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B.C. radiation therapists weigh in province's plan to send patients to U.S. for treatment

With the B.C. government set to begin sending cancer patients south of the border for radiation treatment later this month, the province's radiation therapists are expressing alarm over a "deepening workforce crisis."

"The Canadian Association of Medical Radiation Technologists-British Columbia (CAMRT-BC) and the hundreds of radiation therapists it represents are very concerned about current staffing shortages at BC Cancer," the professional association said in a statement Thursday.

"These conditions have been building over some time, with current shortages only the culmination of underinvestment in the field and workforce reaction to ever-building workload, stress and burnout."

Health Minister Adrian Dix announced the province's plan to send up to 50 patients per week to two facilities in Bellingham, Wash., on Monday.

Dix described the measure as both temporary and necessary to improve wait times for radiation treatment now while the province implements its plan to build capacity for the future.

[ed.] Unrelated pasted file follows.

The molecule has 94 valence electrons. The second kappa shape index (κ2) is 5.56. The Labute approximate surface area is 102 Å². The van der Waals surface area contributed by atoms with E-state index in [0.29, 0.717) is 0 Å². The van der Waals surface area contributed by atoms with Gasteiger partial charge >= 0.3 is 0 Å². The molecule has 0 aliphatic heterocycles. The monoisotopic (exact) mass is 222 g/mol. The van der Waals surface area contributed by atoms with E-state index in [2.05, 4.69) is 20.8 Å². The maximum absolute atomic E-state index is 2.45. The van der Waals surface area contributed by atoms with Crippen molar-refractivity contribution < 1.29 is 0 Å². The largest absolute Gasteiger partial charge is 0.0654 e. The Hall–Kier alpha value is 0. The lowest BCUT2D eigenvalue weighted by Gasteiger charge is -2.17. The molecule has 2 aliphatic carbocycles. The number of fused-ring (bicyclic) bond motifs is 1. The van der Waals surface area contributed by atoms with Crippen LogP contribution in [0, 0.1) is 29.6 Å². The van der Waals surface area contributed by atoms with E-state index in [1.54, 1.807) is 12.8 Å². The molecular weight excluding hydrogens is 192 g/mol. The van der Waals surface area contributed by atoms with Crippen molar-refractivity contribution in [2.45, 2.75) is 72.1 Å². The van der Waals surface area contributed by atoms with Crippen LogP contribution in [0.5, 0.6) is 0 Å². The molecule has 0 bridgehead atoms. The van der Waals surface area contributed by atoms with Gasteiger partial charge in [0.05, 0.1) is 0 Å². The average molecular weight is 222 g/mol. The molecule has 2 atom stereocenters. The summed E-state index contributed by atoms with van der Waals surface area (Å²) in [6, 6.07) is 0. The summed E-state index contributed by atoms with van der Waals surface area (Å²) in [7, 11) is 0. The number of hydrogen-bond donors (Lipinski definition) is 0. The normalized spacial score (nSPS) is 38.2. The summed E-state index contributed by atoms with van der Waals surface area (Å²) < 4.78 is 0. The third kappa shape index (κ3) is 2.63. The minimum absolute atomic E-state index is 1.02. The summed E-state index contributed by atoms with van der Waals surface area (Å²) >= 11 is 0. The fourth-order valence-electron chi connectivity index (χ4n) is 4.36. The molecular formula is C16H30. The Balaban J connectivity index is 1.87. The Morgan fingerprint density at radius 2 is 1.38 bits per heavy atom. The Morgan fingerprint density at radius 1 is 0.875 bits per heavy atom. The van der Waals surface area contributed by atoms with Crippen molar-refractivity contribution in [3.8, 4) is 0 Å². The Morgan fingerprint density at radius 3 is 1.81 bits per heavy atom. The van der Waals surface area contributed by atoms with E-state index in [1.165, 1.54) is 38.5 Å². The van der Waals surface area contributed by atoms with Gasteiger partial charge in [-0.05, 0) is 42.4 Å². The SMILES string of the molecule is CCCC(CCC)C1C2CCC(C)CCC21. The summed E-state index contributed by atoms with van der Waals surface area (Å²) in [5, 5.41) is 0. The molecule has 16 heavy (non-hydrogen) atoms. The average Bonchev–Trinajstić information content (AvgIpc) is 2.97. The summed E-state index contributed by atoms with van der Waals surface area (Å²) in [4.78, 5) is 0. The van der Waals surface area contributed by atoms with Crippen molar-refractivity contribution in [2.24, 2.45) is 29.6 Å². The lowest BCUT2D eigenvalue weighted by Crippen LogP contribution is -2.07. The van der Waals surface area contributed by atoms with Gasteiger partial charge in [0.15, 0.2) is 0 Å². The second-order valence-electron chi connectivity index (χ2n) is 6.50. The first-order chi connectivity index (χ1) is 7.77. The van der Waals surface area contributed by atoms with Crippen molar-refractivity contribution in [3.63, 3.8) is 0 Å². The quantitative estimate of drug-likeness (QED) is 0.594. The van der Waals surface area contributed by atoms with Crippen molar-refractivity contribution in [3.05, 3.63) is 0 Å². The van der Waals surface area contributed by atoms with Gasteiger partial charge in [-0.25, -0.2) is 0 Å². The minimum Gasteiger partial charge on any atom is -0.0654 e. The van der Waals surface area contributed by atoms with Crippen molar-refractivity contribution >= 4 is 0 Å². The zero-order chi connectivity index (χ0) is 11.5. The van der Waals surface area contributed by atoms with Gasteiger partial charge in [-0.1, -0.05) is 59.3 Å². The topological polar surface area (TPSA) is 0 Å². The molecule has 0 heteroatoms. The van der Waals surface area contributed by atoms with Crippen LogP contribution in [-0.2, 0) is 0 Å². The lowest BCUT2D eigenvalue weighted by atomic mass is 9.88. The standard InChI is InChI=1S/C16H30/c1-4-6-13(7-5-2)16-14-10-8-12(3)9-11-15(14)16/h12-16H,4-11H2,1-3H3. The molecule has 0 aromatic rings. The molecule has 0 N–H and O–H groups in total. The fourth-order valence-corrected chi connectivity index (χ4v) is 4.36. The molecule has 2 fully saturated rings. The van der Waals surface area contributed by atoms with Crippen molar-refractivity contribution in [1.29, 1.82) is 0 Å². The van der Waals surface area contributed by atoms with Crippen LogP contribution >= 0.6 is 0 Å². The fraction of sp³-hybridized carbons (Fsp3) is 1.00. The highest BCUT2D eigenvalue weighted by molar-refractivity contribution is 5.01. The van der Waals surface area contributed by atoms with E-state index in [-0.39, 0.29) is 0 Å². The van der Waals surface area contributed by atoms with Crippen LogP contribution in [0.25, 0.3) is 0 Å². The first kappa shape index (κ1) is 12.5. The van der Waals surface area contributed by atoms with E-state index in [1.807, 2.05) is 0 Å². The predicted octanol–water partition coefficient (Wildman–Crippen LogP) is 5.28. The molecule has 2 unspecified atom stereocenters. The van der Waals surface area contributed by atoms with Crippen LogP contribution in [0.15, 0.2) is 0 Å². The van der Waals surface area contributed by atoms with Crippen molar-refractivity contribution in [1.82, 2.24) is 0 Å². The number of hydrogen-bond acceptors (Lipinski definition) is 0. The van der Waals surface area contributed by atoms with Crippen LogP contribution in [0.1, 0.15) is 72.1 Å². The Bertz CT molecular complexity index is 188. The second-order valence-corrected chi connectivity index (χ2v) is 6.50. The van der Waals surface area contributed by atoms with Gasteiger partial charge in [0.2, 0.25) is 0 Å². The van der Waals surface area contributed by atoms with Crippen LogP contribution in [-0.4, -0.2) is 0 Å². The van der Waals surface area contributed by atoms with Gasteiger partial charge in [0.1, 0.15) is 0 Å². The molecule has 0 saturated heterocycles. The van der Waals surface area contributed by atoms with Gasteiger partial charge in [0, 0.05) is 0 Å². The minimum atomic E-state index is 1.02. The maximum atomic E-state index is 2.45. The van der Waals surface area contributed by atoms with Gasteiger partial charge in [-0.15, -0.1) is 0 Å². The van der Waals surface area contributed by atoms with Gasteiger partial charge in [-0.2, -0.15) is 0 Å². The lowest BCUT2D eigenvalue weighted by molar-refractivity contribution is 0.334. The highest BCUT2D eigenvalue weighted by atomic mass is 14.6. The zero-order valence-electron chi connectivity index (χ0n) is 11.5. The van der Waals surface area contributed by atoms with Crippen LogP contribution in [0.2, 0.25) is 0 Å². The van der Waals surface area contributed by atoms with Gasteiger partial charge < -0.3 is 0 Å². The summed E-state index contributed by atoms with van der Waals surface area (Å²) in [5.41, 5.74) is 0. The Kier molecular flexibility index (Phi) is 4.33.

The minister's announcement has been met with both relief that patients will have faster access to life-saving care and outrage that the province's health-care system isn't robust enough to deliver that care itself.

The CAMRT-BC describes the government's plan as an indication of "how extensive the crisis is," and warns that it will take "several years to solve."

“Several radiation therapists have expressed their concerns to me about this issue and how it will impact patient outcomes,” said Sarah Erdelyi, provincial manager of the CAMRT-BC, in the statement.

“Some of them have volunteered to temporarily relocate to assist centres experiencing the most difficulty filling vacancies or retaining staff. Right now, many are experiencing high levels of emotional exhaustion and feel as though there is no light at the end of the tunnel yet and no clear path to solve this crisis.”

Irving Gold, the CAMRT's national CEO, said radiation therapists in B.C. tried to raise the issue of burnout and worsening staff shortages to the provincial government "throughout 2022."

"We would welcome the opportunity to work with the government and other affected parties to develop long-term solutions that work for patients, professionals and the citizens of British Columbia, and so that the measure announced this week can be replaced with sustainable solutions for the long-term viability of cancer care in the province,” Gold said in the CAMRT-BC statement. Top Stories

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